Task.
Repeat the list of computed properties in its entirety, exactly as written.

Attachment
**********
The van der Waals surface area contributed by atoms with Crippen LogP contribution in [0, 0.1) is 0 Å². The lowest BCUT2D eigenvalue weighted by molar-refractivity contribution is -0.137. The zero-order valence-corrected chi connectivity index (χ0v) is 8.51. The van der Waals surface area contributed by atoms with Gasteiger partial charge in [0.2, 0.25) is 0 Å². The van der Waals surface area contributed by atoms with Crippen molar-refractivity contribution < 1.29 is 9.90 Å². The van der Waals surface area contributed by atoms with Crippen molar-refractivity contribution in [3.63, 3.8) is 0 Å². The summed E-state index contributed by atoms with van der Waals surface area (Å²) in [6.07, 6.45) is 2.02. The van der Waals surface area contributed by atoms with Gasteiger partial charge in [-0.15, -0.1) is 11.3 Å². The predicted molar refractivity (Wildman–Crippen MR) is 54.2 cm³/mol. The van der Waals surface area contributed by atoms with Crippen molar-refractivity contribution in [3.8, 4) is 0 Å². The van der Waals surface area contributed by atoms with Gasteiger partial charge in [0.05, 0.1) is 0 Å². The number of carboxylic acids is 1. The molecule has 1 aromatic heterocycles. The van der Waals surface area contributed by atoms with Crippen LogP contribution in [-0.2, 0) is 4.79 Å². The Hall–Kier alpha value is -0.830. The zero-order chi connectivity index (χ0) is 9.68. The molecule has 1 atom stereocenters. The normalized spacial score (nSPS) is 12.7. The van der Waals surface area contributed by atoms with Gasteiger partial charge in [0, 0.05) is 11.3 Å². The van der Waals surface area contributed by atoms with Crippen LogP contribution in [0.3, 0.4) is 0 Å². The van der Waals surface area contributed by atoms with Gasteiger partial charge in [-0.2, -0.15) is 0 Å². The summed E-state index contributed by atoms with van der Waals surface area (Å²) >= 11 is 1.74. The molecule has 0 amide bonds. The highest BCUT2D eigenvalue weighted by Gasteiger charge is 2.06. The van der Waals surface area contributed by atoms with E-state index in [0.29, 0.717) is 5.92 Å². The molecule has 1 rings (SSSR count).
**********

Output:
The van der Waals surface area contributed by atoms with Crippen LogP contribution in [0, 0.1) is 0 Å². The lowest BCUT2D eigenvalue weighted by molar-refractivity contribution is -0.137. The zero-order valence-corrected chi connectivity index (χ0v) is 8.51. The van der Waals surface area contributed by atoms with Gasteiger partial charge in [0.2, 0.25) is 0 Å². The van der Waals surface area contributed by atoms with Crippen molar-refractivity contribution < 1.29 is 9.90 Å². The van der Waals surface area contributed by atoms with Crippen molar-refractivity contribution in [3.63, 3.8) is 0 Å². The summed E-state index contributed by atoms with van der Waals surface area (Å²) in [6.07, 6.45) is 2.02. The van der Waals surface area contributed by atoms with Gasteiger partial charge in [-0.15, -0.1) is 11.3 Å². The predicted molar refractivity (Wildman–Crippen MR) is 54.2 cm³/mol. The van der Waals surface area contributed by atoms with Crippen molar-refractivity contribution in [3.8, 4) is 0 Å². The van der Waals surface area contributed by atoms with Gasteiger partial charge in [0.05, 0.1) is 0 Å². The number of carboxylic acids is 1. The molecule has 1 aromatic heterocycles. The van der Waals surface area contributed by atoms with Crippen LogP contribution in [-0.2, 0) is 4.79 Å². The Hall–Kier alpha value is -0.830. The zero-order chi connectivity index (χ0) is 9.68. The molecule has 1 atom stereocenters. The normalized spacial score (nSPS) is 12.7. The van der Waals surface area contributed by atoms with Gasteiger partial charge in [0, 0.05) is 11.3 Å². The van der Waals surface area contributed by atoms with Crippen LogP contribution in [0.3, 0.4) is 0 Å². The van der Waals surface area contributed by atoms with Gasteiger partial charge in [-0.2, -0.15) is 0 Å². The summed E-state index contributed by atoms with van der Waals surface area (Å²) >= 11 is 1.74. The molecule has 0 amide bonds. The highest BCUT2D eigenvalue weighted by Gasteiger charge is 2.06. The van der Waals surface area contributed by atoms with E-state index in [0.29, 0.717) is 5.92 Å². The molecule has 1 rings (SSSR count).